Trump eyes national security powers to prop up coal & nuclear power
|Emily J Gertz||May 17, 2018|
Those who've so far responded to my question, "how are you staying hopeful in our bad news era," have to a person recommended therapeutic drinking.
"The only true answer is gallow’s humor and alcohol, in about equal proportions," ran one representative email.
This advice resonated, as I regularly took both sides of it for the first year of the Trump administration. Lately, though, producing this newsletter each week has raised my spirits — which in turn curbs my yearning for vodka on the rocks. In no small part that's because of the suggestions, encouragement, story tips and retweets that you all have been sending my way.
So thanks for subscribing, sharing (de)regulation nation with your colleagues and friends, and letting me know what you think. It's great knowing we're all in this together.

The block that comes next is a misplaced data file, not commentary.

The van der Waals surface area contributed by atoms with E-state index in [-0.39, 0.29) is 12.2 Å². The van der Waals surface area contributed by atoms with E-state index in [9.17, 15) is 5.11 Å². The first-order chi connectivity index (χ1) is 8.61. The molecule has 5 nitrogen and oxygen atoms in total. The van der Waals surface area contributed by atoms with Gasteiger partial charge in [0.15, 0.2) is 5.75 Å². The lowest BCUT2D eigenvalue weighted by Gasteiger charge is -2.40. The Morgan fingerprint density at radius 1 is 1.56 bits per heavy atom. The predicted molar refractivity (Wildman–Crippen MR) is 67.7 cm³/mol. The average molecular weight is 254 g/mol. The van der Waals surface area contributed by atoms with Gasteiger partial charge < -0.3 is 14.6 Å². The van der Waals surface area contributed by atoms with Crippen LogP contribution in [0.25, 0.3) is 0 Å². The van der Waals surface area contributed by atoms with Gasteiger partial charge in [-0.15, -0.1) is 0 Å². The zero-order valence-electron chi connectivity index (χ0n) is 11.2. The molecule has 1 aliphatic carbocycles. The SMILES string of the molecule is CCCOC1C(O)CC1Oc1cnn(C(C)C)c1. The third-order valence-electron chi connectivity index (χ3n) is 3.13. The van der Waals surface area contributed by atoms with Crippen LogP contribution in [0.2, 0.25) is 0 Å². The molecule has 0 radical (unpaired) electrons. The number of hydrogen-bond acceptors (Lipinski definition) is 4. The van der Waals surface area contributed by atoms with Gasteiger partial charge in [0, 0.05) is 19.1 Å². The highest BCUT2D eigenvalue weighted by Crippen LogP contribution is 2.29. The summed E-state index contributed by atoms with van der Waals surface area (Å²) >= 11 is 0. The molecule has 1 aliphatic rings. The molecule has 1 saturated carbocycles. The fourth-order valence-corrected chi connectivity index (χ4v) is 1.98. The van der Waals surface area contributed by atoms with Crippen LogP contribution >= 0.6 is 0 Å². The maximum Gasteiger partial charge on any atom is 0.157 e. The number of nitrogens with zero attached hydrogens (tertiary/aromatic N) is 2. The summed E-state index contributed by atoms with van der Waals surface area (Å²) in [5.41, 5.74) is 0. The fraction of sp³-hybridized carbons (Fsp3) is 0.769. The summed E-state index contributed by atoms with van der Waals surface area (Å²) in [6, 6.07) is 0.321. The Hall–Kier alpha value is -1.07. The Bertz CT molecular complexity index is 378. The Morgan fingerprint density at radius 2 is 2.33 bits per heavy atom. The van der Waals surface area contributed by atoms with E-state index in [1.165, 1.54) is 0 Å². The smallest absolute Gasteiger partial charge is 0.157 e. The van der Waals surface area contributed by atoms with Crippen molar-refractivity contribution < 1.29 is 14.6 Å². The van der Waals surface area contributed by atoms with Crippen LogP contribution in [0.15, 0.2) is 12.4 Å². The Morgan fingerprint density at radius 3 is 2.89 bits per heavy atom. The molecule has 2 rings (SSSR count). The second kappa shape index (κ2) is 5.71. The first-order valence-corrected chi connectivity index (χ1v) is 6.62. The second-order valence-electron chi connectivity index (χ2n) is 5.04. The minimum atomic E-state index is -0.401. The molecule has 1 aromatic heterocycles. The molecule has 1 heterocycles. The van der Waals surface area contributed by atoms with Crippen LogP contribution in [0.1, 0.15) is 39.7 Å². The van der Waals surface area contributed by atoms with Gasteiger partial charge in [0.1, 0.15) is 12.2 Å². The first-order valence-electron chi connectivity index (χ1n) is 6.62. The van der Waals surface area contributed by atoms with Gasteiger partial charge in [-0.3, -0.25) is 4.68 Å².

bad: Trump eyes national security justifications to keep coal-fired power plants alive
As a politician, Donald Trump has defined himself as an advocate of coal-fired power, while ignoring the significant climate and health drawbacks of burning coal.
But cheaper forms of energy are gradually driving both coal and nuclear power out of business.
So Trump may use one or more national security mechanisms to keep coal and nuclear online.
Under the Defense Production Act of 1950, for example, Trump could order utilities and industry to make power purchase agreements with coal and nuclear power producers.
In response, a somewhat strange-bedfellows alliance of natural gas and renewable energy proponents, including the American Wind Energy Association and the American Petroleum Institute, are urging Energy Secretary Rick Perry not to game the energy market in coal and nuclear's favor.
Here's more context:
Abundant low-cost natural gas (mined via hydrofracking) is arguably the main driver of the weakened market for coal and nuclear power.